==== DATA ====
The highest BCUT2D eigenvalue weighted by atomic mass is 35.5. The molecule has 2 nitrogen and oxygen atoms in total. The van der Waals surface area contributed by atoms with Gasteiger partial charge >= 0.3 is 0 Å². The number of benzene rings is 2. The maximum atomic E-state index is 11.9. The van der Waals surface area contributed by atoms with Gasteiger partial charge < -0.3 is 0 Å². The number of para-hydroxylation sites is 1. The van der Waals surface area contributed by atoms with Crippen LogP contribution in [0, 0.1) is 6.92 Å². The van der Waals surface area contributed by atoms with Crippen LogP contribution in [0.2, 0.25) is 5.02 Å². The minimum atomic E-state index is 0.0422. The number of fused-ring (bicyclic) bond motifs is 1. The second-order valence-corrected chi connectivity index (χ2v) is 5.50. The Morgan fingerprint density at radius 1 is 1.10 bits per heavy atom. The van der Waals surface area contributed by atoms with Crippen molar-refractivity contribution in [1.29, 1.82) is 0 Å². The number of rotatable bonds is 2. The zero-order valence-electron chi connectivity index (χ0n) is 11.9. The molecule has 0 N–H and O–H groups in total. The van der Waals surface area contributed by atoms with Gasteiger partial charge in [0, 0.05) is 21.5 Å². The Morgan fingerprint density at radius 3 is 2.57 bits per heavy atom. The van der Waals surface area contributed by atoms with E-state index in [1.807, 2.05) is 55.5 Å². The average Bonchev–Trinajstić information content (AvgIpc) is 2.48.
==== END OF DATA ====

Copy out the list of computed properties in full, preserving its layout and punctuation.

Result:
The highest BCUT2D eigenvalue weighted by atomic mass is 35.5. The molecule has 2 nitrogen and oxygen atoms in total. The van der Waals surface area contributed by atoms with Gasteiger partial charge >= 0.3 is 0 Å². The number of benzene rings is 2. The maximum atomic E-state index is 11.9. The van der Waals surface area contributed by atoms with Gasteiger partial charge < -0.3 is 0 Å². The number of para-hydroxylation sites is 1. The van der Waals surface area contributed by atoms with Crippen LogP contribution in [0, 0.1) is 6.92 Å². The van der Waals surface area contributed by atoms with Crippen LogP contribution in [0.2, 0.25) is 5.02 Å². The minimum atomic E-state index is 0.0422. The number of fused-ring (bicyclic) bond motifs is 1. The second-order valence-corrected chi connectivity index (χ2v) is 5.50. The Morgan fingerprint density at radius 1 is 1.10 bits per heavy atom. The van der Waals surface area contributed by atoms with Crippen molar-refractivity contribution in [1.29, 1.82) is 0 Å². The number of rotatable bonds is 2. The zero-order valence-electron chi connectivity index (χ0n) is 11.9. The molecule has 0 N–H and O–H groups in total. The van der Waals surface area contributed by atoms with Gasteiger partial charge in [0, 0.05) is 21.5 Å². The Morgan fingerprint density at radius 3 is 2.57 bits per heavy atom. The van der Waals surface area contributed by atoms with E-state index in [1.807, 2.05) is 55.5 Å². The average Bonchev–Trinajstić information content (AvgIpc) is 2.48.